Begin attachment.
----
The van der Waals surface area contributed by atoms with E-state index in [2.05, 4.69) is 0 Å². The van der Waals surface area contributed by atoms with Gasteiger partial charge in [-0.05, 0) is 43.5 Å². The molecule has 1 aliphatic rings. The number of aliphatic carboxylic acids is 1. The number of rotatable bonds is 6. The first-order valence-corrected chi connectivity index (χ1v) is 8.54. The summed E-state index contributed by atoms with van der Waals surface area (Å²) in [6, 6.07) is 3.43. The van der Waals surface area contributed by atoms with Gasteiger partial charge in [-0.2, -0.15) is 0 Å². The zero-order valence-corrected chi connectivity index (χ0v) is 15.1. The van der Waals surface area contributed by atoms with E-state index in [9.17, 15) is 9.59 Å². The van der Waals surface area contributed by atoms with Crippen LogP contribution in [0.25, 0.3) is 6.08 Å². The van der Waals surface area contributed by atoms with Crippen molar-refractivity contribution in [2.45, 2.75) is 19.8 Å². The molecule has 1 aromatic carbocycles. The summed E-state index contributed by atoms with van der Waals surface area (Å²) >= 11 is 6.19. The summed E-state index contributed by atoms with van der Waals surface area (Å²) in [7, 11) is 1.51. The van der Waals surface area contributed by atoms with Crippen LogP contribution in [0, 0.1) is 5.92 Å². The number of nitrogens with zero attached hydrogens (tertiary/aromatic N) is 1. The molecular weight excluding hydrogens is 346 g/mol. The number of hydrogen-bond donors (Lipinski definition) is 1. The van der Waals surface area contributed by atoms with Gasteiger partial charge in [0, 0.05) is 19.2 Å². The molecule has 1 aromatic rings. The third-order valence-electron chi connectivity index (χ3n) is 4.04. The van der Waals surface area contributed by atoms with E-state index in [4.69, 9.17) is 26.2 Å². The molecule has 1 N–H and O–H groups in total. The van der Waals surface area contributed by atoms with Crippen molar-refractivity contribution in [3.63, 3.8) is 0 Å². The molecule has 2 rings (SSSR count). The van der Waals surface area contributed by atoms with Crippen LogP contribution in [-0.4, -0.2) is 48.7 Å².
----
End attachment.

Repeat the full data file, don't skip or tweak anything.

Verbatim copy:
The van der Waals surface area contributed by atoms with E-state index in [2.05, 4.69) is 0 Å². The van der Waals surface area contributed by atoms with Gasteiger partial charge in [-0.05, 0) is 43.5 Å². The molecule has 1 aliphatic rings. The number of aliphatic carboxylic acids is 1. The number of rotatable bonds is 6. The first-order valence-corrected chi connectivity index (χ1v) is 8.54. The summed E-state index contributed by atoms with van der Waals surface area (Å²) in [6, 6.07) is 3.43. The van der Waals surface area contributed by atoms with Gasteiger partial charge in [-0.2, -0.15) is 0 Å². The zero-order valence-corrected chi connectivity index (χ0v) is 15.1. The van der Waals surface area contributed by atoms with E-state index in [9.17, 15) is 9.59 Å². The van der Waals surface area contributed by atoms with Crippen LogP contribution in [0.25, 0.3) is 6.08 Å². The van der Waals surface area contributed by atoms with Crippen molar-refractivity contribution in [2.45, 2.75) is 19.8 Å². The molecule has 1 aromatic carbocycles. The summed E-state index contributed by atoms with van der Waals surface area (Å²) >= 11 is 6.19. The summed E-state index contributed by atoms with van der Waals surface area (Å²) in [7, 11) is 1.51. The van der Waals surface area contributed by atoms with Crippen LogP contribution in [0, 0.1) is 5.92 Å². The number of nitrogens with zero attached hydrogens (tertiary/aromatic N) is 1. The molecular weight excluding hydrogens is 346 g/mol. The number of hydrogen-bond donors (Lipinski definition) is 1. The van der Waals surface area contributed by atoms with Gasteiger partial charge in [0, 0.05) is 19.2 Å². The molecule has 1 aromatic rings. The third-order valence-electron chi connectivity index (χ3n) is 4.04. The van der Waals surface area contributed by atoms with E-state index in [4.69, 9.17) is 26.2 Å². The molecule has 1 N–H and O–H groups in total. The van der Waals surface area contributed by atoms with Crippen molar-refractivity contribution in [3.63, 3.8) is 0 Å². The molecule has 2 rings (SSSR count). The van der Waals surface area contributed by atoms with Crippen LogP contribution in [-0.4, -0.2) is 48.7 Å².